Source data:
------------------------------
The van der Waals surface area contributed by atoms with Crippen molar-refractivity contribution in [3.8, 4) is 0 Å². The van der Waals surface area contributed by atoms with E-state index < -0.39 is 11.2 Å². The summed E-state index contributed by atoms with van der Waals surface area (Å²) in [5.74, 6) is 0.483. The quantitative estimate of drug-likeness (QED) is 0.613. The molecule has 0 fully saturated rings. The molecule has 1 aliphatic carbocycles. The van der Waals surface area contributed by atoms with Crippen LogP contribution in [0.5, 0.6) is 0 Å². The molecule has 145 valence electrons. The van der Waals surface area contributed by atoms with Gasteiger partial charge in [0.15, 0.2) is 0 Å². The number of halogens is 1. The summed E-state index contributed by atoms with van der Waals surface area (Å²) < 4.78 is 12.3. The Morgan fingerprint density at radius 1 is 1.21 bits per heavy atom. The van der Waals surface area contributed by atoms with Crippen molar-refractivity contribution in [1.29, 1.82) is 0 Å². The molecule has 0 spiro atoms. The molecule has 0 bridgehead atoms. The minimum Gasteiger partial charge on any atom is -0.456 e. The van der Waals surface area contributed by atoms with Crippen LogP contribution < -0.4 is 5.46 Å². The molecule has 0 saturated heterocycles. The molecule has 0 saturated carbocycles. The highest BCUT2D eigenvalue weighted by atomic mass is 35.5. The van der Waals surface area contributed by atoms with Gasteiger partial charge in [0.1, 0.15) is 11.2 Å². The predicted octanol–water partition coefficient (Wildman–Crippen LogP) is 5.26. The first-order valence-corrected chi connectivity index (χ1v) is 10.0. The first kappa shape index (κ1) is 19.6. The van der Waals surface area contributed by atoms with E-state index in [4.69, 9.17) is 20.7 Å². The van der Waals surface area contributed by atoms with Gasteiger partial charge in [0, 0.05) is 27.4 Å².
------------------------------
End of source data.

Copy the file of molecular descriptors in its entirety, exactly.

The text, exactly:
The van der Waals surface area contributed by atoms with Crippen molar-refractivity contribution in [3.8, 4) is 0 Å². The van der Waals surface area contributed by atoms with E-state index < -0.39 is 11.2 Å². The summed E-state index contributed by atoms with van der Waals surface area (Å²) in [5.74, 6) is 0.483. The quantitative estimate of drug-likeness (QED) is 0.613. The molecule has 0 fully saturated rings. The molecule has 1 aliphatic carbocycles. The van der Waals surface area contributed by atoms with Crippen LogP contribution in [0.5, 0.6) is 0 Å². The molecule has 145 valence electrons. The van der Waals surface area contributed by atoms with Gasteiger partial charge in [0.15, 0.2) is 0 Å². The number of halogens is 1. The summed E-state index contributed by atoms with van der Waals surface area (Å²) < 4.78 is 12.3. The Morgan fingerprint density at radius 1 is 1.21 bits per heavy atom. The van der Waals surface area contributed by atoms with Crippen molar-refractivity contribution in [1.29, 1.82) is 0 Å². The molecule has 0 spiro atoms. The molecule has 0 bridgehead atoms. The minimum Gasteiger partial charge on any atom is -0.456 e. The van der Waals surface area contributed by atoms with Crippen LogP contribution < -0.4 is 5.46 Å². The molecule has 0 saturated heterocycles. The molecule has 0 saturated carbocycles. The highest BCUT2D eigenvalue weighted by atomic mass is 35.5. The van der Waals surface area contributed by atoms with Gasteiger partial charge in [0.1, 0.15) is 11.2 Å². The predicted octanol–water partition coefficient (Wildman–Crippen LogP) is 5.26. The first-order valence-corrected chi connectivity index (χ1v) is 10.0. The first kappa shape index (κ1) is 19.6. The van der Waals surface area contributed by atoms with E-state index in [4.69, 9.17) is 20.7 Å². The van der Waals surface area contributed by atoms with Gasteiger partial charge in [0, 0.05) is 27.4 Å².